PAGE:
Welcome to Atlanta Motorsports Park (AMP), a true motorsports playground. Here, we're meeting up with Lawson Sumner of Ampere EV and Dan Paul of Southfield Classics—two companies at the forefront of building electric vehicles you might not guess are electric.

"At Ampere EV, we provide a full one-stop, full drivetrain solution. People think it's hard to convert a vehicle, but our whole company's mission is to make it as easy as possible," said Sumner.

Paul has the pleasure of using the Ampere EV drivetrain system to create classic hot rods with a modern twist.

“Our part of the process is to basically take Ampere’s system and build the car. We stopped making gas-burning cars about two years ago. I'd been making gas burners for 30-something years," said Paul. We still do hot rod stuff, but they just have a different power plant and a different drivetrain.”

Racing laps at Atlanta Motorsports ParkDriving in Ampere EV’s converted DMC 12 DeLorean; Photo courtesy of Boston Heath

First, we took a spin in Ampere EV’s converted DMC 12 DeLorean, hitting the long stretches of the two-mile AMP track at high speeds. There was no engine noise accelerating on what is considered one of the top ten tracks in North America—simply road noise.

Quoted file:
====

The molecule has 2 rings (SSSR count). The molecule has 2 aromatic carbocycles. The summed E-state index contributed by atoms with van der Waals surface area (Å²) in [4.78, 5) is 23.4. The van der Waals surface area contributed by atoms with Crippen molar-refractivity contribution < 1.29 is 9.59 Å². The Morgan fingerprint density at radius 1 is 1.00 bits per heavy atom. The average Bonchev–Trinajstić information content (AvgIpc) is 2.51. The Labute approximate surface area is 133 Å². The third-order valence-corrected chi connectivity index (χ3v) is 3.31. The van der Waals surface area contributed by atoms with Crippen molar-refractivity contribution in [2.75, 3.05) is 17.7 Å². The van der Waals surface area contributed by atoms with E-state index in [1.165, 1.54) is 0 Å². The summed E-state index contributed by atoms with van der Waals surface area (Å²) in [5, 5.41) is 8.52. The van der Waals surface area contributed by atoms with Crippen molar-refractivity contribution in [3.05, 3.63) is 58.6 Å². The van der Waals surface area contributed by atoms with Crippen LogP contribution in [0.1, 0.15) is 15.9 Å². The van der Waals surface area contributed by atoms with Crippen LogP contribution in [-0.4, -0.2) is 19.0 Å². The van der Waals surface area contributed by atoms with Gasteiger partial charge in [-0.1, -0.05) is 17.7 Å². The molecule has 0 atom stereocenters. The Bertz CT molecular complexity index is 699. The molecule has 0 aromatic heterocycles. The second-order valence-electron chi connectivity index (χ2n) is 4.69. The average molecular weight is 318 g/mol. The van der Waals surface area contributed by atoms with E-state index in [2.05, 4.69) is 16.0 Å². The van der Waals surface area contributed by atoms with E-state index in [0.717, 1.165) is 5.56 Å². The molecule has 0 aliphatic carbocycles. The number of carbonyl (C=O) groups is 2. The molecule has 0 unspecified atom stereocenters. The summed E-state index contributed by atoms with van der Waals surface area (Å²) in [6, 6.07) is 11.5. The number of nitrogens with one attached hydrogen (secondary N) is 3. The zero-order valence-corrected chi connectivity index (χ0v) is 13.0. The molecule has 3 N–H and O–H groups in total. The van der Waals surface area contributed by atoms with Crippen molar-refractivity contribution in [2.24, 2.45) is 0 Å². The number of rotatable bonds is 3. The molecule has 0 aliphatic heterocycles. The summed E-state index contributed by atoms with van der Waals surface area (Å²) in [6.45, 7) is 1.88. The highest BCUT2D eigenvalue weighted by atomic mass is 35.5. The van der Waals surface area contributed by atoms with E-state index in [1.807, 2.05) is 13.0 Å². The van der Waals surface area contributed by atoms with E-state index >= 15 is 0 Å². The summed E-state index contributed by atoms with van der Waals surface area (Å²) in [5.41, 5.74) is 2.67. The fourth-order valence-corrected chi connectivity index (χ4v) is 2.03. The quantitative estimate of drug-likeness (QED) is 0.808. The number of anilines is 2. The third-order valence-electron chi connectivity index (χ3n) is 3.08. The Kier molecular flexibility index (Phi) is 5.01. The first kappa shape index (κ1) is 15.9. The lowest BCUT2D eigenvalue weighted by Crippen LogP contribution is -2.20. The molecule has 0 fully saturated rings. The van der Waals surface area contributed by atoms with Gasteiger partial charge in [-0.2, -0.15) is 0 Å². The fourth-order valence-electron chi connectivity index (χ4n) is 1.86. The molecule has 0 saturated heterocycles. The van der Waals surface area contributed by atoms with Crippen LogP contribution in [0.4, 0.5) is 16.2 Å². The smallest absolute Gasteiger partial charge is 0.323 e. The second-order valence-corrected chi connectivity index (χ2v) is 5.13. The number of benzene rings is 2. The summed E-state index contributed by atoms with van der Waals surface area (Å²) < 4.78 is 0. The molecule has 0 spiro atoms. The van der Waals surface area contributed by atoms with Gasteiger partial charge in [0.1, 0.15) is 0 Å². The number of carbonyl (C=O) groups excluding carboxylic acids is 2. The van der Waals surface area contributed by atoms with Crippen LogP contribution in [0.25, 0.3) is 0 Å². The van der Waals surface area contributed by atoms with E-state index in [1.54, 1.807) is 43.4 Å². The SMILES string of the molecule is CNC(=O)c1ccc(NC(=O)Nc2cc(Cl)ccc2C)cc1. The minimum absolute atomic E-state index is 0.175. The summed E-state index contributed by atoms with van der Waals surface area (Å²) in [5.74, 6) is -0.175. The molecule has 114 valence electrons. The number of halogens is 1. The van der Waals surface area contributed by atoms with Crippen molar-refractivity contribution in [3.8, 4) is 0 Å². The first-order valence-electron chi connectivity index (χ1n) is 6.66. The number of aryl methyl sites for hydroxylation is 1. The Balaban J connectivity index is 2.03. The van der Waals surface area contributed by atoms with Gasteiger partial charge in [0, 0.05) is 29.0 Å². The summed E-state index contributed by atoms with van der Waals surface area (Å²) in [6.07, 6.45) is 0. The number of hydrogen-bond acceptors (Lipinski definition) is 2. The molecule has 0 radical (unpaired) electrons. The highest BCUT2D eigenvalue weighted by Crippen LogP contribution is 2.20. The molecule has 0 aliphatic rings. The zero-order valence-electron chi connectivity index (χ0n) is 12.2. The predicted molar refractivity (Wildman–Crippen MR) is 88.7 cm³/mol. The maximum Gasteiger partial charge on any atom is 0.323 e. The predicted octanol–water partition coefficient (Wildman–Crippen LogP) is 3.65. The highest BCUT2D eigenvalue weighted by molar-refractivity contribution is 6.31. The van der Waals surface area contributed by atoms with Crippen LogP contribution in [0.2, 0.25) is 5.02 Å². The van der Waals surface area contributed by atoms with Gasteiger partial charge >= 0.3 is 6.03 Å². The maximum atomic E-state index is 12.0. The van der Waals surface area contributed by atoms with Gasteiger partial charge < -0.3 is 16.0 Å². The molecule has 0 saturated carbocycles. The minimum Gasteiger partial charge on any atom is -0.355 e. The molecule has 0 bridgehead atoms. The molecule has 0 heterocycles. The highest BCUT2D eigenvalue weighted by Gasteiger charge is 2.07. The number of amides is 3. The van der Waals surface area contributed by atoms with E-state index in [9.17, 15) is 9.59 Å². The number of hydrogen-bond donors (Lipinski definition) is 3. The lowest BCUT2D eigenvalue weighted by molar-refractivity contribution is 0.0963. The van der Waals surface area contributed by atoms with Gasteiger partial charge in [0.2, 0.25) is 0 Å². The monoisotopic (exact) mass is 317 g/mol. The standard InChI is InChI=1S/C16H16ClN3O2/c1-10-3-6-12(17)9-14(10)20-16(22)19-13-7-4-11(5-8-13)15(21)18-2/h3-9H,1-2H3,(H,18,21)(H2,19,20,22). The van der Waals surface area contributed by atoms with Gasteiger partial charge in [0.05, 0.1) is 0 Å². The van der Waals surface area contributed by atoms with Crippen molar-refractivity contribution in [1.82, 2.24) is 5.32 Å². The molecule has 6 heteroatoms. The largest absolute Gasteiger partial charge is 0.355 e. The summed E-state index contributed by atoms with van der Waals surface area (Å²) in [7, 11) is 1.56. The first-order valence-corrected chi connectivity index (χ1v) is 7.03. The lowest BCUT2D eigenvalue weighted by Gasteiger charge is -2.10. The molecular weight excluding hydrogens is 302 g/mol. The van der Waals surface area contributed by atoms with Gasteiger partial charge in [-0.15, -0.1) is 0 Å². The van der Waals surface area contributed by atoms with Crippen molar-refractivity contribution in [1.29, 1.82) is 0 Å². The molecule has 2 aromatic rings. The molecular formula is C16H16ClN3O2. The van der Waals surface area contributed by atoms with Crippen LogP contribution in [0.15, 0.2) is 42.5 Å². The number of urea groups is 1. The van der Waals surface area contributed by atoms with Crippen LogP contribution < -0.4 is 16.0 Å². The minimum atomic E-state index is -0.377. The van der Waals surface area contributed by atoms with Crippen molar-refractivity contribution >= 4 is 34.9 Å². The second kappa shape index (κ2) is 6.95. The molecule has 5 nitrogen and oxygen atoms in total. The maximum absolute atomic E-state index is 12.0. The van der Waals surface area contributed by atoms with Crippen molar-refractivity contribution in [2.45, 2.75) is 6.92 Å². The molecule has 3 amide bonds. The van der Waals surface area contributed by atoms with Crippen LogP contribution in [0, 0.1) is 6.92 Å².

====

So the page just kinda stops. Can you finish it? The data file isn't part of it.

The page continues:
"Just the [DeLorean] itself is unique. It has the gull-wing doors, and everyone knows it from Back to the Future. Originally, these cars were super slow and very unreliable,” commented Sumner. “But for us, I feel like we brought the future to it with an EV drivetrain.” 

Next up, we took a few laps in a custom electric replica of a classic 1952 pick-up truck.

“We call it the SC31T. It's our first production model: a 1950s truck, which wasn't intended to go 80 miles per hour. It kind of modernizes their feel," said Paul. "They're fast; they get there fast. Basically, you hear the wind."